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University - disclose Asd?

(13 Posts)
Scottishdancer Thu 19-Feb-15 19:53:19

Ds has decided he is now ready to go to university. He is 25. When we went to the open day the learning support team told him not to put on the application form that he has Aspergers but to mention it at the interview. So we didn't put it on the form. He has now been offered an unconditional place - no interview.Dont know what to do know. Hewil need student support at some point.if we tell them now will they withdraw the place as information on application was wrong?

bigbluebus Thu 19-Feb-15 22:15:35

Not sure why the Learning Support team told him not to put it on. We spoke to LS at one open day and they definitely told DS to declare it - in fact they said many of his potential lecturers were on the spectrum (sort of course that attracts geeky types) DS declared his on his UCAS application form - he got offers from all 5 of his choices. He was actually told by his mentor at college to put it on the form as he may be more likely to get an offer! DS wasn't called for interview for any of his course choices.

Contact the Uni and explain. I doubt they can withdraw the place as that would be disability discrimination. It is your DSs diagnosis to share as he wishes - it is not compulsory to declare it, so they can't hold it against him.

Scottishdancer Fri 20-Feb-15 10:14:16

Thank you

troutsprout Fri 20-Feb-15 20:52:59

Yes , I don't understand why they would tell him not to do it either. Ds put it on his application and talked about it in his personal statement. He has 5 offers.. No interviews. Also, some of them have already put support into place on taster days when he has gone for a session.

I don't know about changing it tbh... I would definitely investigate further incase it does make a difference to his application at this stage.

pinkoddballs Mon 23-Feb-15 22:41:19

I agree contact the University. My son has Aspergers and put it on his UCAS form. There's extra help from student support through the disability team.

Chiconbelge Fri 27-Feb-15 07:45:04

How great that he has decided to go and that he feels ready. I agree with the suggestion you contact them now and I don't think it will cause problems not least because as has already been said that would be discrimination. The beginning of the year is crucial and as you have already seen the learning support people may not be super efficient. You want him to get the right accommodation and have support in place from day one so you need them to have this info. Congratulations to you and him!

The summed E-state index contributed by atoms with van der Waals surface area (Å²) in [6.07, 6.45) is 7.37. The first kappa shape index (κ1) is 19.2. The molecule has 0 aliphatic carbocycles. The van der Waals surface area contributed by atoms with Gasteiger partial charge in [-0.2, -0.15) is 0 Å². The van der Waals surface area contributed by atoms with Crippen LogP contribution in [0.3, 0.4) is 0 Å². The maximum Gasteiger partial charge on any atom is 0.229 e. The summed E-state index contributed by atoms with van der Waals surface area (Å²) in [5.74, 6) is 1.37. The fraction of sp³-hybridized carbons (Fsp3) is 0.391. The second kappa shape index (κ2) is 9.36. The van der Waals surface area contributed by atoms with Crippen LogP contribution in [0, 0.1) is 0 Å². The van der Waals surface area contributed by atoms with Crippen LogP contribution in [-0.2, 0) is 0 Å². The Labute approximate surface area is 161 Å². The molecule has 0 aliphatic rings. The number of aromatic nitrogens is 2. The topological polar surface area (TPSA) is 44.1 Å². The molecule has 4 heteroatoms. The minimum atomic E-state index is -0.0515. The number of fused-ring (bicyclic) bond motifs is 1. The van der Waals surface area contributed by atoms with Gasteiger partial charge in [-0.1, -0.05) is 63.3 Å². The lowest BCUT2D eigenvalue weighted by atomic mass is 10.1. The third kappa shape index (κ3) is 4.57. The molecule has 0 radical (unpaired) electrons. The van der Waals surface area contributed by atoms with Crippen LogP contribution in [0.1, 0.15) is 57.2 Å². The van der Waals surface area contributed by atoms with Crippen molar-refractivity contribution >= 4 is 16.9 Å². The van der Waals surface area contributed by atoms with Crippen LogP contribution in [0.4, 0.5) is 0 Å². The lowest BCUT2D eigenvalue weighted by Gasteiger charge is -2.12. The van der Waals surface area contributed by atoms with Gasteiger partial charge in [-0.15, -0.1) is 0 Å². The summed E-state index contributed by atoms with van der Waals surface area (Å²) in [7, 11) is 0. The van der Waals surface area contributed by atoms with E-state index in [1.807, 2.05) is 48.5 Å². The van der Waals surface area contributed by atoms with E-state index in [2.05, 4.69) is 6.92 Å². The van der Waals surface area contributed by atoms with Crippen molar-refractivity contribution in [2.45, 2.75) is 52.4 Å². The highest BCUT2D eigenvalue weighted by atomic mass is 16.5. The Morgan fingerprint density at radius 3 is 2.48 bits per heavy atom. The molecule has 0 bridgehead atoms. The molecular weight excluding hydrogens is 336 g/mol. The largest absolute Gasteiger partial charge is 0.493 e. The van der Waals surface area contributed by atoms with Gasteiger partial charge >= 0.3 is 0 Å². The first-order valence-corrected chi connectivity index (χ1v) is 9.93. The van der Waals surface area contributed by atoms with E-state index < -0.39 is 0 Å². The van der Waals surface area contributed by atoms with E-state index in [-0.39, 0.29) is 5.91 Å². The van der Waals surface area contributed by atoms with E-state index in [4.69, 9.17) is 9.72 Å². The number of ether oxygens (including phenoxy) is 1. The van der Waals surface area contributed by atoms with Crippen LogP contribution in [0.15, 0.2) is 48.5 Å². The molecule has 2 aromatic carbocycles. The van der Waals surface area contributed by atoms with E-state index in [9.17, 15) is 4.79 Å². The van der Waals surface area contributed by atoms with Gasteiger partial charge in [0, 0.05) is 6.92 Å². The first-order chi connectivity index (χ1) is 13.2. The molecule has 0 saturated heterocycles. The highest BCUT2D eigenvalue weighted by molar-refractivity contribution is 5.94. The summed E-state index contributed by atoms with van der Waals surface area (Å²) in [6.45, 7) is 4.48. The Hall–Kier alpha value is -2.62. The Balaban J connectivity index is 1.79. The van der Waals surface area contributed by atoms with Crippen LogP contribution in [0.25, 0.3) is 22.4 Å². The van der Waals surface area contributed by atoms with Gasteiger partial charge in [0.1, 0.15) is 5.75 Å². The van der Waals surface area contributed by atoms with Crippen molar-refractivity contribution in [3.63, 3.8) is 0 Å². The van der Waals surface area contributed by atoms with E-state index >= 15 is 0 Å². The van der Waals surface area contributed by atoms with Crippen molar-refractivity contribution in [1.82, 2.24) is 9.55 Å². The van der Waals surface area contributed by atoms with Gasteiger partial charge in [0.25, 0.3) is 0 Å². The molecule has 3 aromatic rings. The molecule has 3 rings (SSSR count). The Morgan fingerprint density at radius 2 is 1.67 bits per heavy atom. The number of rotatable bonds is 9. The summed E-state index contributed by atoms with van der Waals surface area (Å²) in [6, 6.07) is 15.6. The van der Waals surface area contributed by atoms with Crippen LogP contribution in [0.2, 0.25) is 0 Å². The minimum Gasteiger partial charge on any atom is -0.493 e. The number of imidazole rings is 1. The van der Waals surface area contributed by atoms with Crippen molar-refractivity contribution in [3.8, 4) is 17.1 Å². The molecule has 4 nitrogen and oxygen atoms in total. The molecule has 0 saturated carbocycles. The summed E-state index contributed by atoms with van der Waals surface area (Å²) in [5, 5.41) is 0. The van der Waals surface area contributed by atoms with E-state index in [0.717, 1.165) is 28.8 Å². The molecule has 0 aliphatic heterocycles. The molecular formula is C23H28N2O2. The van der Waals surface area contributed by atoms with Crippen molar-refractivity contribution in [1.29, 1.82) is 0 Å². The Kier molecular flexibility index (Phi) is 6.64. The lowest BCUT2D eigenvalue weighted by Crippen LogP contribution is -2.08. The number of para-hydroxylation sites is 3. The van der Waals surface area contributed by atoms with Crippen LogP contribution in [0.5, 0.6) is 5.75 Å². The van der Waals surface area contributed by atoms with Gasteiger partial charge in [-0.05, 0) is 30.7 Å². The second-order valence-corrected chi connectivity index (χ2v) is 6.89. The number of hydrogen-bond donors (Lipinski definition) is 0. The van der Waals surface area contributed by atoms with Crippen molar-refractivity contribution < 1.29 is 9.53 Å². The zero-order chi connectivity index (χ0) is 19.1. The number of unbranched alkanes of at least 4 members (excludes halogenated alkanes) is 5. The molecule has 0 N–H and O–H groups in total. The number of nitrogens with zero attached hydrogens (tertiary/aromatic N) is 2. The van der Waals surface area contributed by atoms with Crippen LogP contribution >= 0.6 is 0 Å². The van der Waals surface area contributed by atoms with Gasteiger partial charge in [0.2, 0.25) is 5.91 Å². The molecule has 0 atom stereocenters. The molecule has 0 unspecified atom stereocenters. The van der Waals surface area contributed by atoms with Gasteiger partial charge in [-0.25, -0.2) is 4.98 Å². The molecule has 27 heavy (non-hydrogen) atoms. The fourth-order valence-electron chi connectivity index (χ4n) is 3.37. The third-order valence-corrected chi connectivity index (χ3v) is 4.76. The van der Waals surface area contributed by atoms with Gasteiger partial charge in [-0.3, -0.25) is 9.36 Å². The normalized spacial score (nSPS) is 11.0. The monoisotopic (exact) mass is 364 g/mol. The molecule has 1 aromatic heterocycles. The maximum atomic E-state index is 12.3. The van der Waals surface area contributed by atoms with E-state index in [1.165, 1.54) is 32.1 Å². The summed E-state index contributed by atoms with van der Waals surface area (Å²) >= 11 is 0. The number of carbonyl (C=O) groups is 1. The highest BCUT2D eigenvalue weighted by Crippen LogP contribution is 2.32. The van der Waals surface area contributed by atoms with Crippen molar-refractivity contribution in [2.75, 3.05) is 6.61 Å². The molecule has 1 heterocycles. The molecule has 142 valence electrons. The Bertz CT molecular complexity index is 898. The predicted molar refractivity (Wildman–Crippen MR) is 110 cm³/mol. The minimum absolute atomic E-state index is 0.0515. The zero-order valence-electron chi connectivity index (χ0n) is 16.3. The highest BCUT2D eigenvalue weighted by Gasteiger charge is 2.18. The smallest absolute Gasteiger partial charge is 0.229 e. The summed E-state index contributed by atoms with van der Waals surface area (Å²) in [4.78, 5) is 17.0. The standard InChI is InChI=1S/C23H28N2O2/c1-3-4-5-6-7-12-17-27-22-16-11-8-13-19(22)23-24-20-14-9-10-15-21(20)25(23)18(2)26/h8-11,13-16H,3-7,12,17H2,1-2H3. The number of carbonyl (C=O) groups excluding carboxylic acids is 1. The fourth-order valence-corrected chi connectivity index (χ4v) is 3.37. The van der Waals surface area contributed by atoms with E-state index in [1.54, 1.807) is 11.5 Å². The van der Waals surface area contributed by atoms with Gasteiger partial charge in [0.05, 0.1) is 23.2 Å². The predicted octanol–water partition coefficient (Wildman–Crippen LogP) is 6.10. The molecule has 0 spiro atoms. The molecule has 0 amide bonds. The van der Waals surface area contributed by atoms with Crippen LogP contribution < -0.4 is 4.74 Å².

mumeeee Fri 06-Mar-15 10:24:38

I"m another one who doesn't understand why he was told not to put it on the form. He can disabled student allowance which will help him get the support he needs. DD3 is 23 and in her second year at uni. She has Dyspraxia plus some other learning difficulties including some autistic traits. Anyway she was advised and encouraged right from the beginning of the application process to declare any disabilities ot special needs she had. She also applied for DSA and after an assessment she was given q laptop and on the laptop for proofreading, Dicter phone for recording lectures,A support worker once a week to help hee organise her work plus use of a computer and extra time in exams. She also talked to the university disability team who made sure all her tutors were aware of her needs ane proviided access to a human proof reader ( DD3's words).
So yes do get him to contact the university and explain, They won't withdraw the offer. DD3 had 3 offers.

LarrytheCucumber Sat 28-Mar-15 13:45:41

I don't understand why they would tell him not to put it either.
DD is a mentor to students with disabilities and he would probably qualify. Her students do not have to tell her what their diagnosis is (although most do) and she gives them help with organising workload and prioritising assignments etc.
The students do have to have an assessment performed by the University, but that is to identify areas where help is needed.
DD also acts as a note taker sometimes, because some students need help with this.
From what DD says there is a lot of help available and DS should make use of it. One of DD's students is in his 40s by the way.

lastlines Sun 05-Apr-15 07:39:32